Ruby Bridges

Only available on StudyMode
  • Topic: Ruby Bridges, New Orleans, Ryan White
  • Pages : 6 (2345 words )
  • Download(s) : 180
  • Published : March 15, 2013
Open Document
Text Preview
Autumn Van Landingham
Intro. To Sociology 201
J. Russell Willis, PH.D
MWF 8:00am – 8:50am
Black History Assignment
Ruby Bridges

Born on September 8, 1954, in Tylertown, Mississippi, Ruby Bridges was 6 when she became the first African-American child to integrate a white Southern elementary school, having to be escorted to class by her mother and U.S. marshals due to violent mobs. Bridges’ bravery paved the way for continued Civil Rights action and she’s shared her story with future generations in educational forums. Ruby Nell Bridges was born on September 8, 1954, in Tylertown, Mississippi, and grew up on the farm her parents and grandparents sharecropped in Mississippi. When she was 4 years old, her parents, Abon and Lucille Bridges, moved to New Orleans, hoping for a better life in a bigger city. Her father got a job as a gas station attendant and her mother took night jobs to help support their growing family. Soon, young Ruby had two younger brothers and a younger sister. The fact that Ruby Bridges was born the same year that the Supreme Court's Brown v. Board of Education decision desegregated the schools is a notable coincidence to her early journey into civil rights activism. When Ruby was in kindergarten, she was one of many African-American students in New Orleans who were chosen to take a test determining whether or not she could attend a white school. It is said the test was written to be especially difficult so that students would have a hard time passing. The idea was if all the African-American children failed the test, New Orleans schools might be able to stay segregated for a while longer. She lived a mere five blocks from an all-white school, but attended kindergarten several miles away in an all-black segregated school Her father was averse to his daughter taking the test, believing that if she passed and was allowed to go to the white school, there would be trouble. Her mother, Lucille, however, pressed the issue, believing that Ruby would get a better education at a white school. She was eventually able to convince Ruby's father to let her take the test. In 1960, Ruby Bridges’ parents were informed by officials from the NAACP that she was one of only six other African-American students to pass the test. Ruby would be the only African-American student to attend the William Frantz School, near her home. When the first day of school rolled around in September, Ruby was still at her old school. All through the summer and early fall, the Louisiana state legislature had found ways to fight the federal court order and slow the integration process. After exhausting all stalling tactics, the legislature had to relent, and the designated schools were to be integrated in November. Fearing there might be some civil disturbances, the federal district court judge requested the U.S. government send federal marshals to New Orleans to protect the children. On the morning of November 14, 1960, federal marshals drove Ruby and her mother the five blocks to her new school. While in the car, one of the men explained that when they arrived at the school, two marshals would walk in front of Ruby and two would be behind her. When Ruby and the federal marshals arrived at the school, large crowds of people were gathered in front yelling and throwing objects. There were barricades set up, and policemen were everywhere. Ruby, in her innocence, first believed it was like a Mardi Gras celebration. When she entered the school under the protection of the federal marshals, she was immediately escorted to the principal's office and spent the entire day there. The chaos outside, and the fact that nearly all the white parents at the school had kept their children home, meant classes weren't going to be held. On her second day, the circumstances were much the same as the first, and for a while it looked like Ruby Bridges wouldn't be able to attend class. Only one teacher, Barbara Henry, agreed to teach Ruby. She was from Boston and a...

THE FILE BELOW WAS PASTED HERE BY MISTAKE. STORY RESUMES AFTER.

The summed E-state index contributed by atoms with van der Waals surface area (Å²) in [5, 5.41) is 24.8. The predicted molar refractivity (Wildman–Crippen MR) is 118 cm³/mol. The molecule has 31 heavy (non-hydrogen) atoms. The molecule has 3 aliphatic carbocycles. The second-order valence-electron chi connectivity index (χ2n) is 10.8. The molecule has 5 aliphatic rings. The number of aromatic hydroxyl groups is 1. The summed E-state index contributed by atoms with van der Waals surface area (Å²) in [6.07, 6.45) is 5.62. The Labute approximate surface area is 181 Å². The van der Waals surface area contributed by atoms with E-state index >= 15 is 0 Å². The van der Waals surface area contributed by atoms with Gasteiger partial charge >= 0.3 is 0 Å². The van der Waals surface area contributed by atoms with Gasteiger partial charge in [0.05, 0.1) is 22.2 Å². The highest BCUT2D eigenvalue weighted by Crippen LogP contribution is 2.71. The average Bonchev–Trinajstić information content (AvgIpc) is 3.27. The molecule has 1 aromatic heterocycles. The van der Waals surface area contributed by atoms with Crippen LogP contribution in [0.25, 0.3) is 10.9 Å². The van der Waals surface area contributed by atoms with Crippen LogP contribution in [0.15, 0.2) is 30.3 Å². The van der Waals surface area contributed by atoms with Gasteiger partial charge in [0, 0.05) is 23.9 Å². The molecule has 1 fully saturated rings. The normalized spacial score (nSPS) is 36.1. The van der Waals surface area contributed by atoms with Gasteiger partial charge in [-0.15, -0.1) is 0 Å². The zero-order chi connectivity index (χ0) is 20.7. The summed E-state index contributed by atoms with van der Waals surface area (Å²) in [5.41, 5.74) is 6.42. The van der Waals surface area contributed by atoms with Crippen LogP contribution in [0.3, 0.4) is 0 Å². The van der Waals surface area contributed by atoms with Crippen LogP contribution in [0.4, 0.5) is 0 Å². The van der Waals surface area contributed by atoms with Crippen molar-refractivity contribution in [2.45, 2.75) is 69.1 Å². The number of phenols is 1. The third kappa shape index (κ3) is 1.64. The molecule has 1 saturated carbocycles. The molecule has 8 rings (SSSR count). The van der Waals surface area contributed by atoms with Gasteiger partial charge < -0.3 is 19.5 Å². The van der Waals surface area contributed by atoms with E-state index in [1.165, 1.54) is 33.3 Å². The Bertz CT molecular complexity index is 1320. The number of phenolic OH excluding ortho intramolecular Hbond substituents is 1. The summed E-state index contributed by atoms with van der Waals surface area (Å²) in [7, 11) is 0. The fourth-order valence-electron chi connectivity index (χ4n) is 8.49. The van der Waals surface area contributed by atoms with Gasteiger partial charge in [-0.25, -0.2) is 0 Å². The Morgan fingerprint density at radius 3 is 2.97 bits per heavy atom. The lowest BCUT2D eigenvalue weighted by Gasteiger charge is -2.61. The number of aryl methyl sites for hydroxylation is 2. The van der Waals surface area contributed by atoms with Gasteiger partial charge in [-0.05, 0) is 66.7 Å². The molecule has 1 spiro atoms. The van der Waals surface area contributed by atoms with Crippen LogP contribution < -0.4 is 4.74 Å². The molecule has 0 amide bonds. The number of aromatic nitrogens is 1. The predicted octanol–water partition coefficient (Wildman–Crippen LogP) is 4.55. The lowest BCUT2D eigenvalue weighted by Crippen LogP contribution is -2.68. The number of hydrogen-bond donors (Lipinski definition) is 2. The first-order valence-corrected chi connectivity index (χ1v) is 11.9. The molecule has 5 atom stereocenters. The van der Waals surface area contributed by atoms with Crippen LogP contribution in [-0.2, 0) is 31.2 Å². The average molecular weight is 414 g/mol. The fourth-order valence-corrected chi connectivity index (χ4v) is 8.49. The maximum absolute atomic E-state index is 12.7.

tracking img